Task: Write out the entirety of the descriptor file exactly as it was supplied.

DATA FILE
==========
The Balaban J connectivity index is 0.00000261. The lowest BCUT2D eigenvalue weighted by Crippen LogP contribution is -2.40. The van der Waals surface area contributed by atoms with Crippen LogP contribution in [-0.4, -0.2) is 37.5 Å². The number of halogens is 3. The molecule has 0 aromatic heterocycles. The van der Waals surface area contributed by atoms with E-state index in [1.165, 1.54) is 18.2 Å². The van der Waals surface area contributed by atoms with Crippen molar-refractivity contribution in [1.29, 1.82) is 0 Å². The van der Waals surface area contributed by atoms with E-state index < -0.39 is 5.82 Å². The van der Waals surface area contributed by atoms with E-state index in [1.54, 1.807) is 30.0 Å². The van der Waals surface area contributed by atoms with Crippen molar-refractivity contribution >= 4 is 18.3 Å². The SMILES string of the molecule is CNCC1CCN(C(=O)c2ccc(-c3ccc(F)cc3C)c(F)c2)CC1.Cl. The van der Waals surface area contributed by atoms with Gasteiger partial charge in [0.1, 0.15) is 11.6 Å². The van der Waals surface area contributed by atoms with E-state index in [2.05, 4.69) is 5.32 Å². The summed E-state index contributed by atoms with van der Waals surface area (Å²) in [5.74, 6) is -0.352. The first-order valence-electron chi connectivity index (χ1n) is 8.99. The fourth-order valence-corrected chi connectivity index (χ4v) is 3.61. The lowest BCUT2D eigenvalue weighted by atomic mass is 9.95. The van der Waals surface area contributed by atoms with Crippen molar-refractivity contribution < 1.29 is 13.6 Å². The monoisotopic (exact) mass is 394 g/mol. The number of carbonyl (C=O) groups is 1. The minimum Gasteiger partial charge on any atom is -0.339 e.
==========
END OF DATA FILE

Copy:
The Balaban J connectivity index is 0.00000261. The lowest BCUT2D eigenvalue weighted by Crippen LogP contribution is -2.40. The van der Waals surface area contributed by atoms with Crippen LogP contribution in [-0.4, -0.2) is 37.5 Å². The number of halogens is 3. The molecule has 0 aromatic heterocycles. The van der Waals surface area contributed by atoms with E-state index in [1.165, 1.54) is 18.2 Å². The van der Waals surface area contributed by atoms with Crippen molar-refractivity contribution in [1.29, 1.82) is 0 Å². The van der Waals surface area contributed by atoms with E-state index < -0.39 is 5.82 Å². The van der Waals surface area contributed by atoms with E-state index in [1.54, 1.807) is 30.0 Å². The van der Waals surface area contributed by atoms with Crippen molar-refractivity contribution >= 4 is 18.3 Å². The SMILES string of the molecule is CNCC1CCN(C(=O)c2ccc(-c3ccc(F)cc3C)c(F)c2)CC1.Cl. The van der Waals surface area contributed by atoms with Gasteiger partial charge in [0.1, 0.15) is 11.6 Å². The van der Waals surface area contributed by atoms with E-state index in [2.05, 4.69) is 5.32 Å². The summed E-state index contributed by atoms with van der Waals surface area (Å²) in [5.74, 6) is -0.352. The first-order valence-electron chi connectivity index (χ1n) is 8.99. The fourth-order valence-corrected chi connectivity index (χ4v) is 3.61. The lowest BCUT2D eigenvalue weighted by atomic mass is 9.95. The van der Waals surface area contributed by atoms with Crippen molar-refractivity contribution < 1.29 is 13.6 Å². The monoisotopic (exact) mass is 394 g/mol. The number of carbonyl (C=O) groups is 1. The minimum Gasteiger partial charge on any atom is -0.339 e.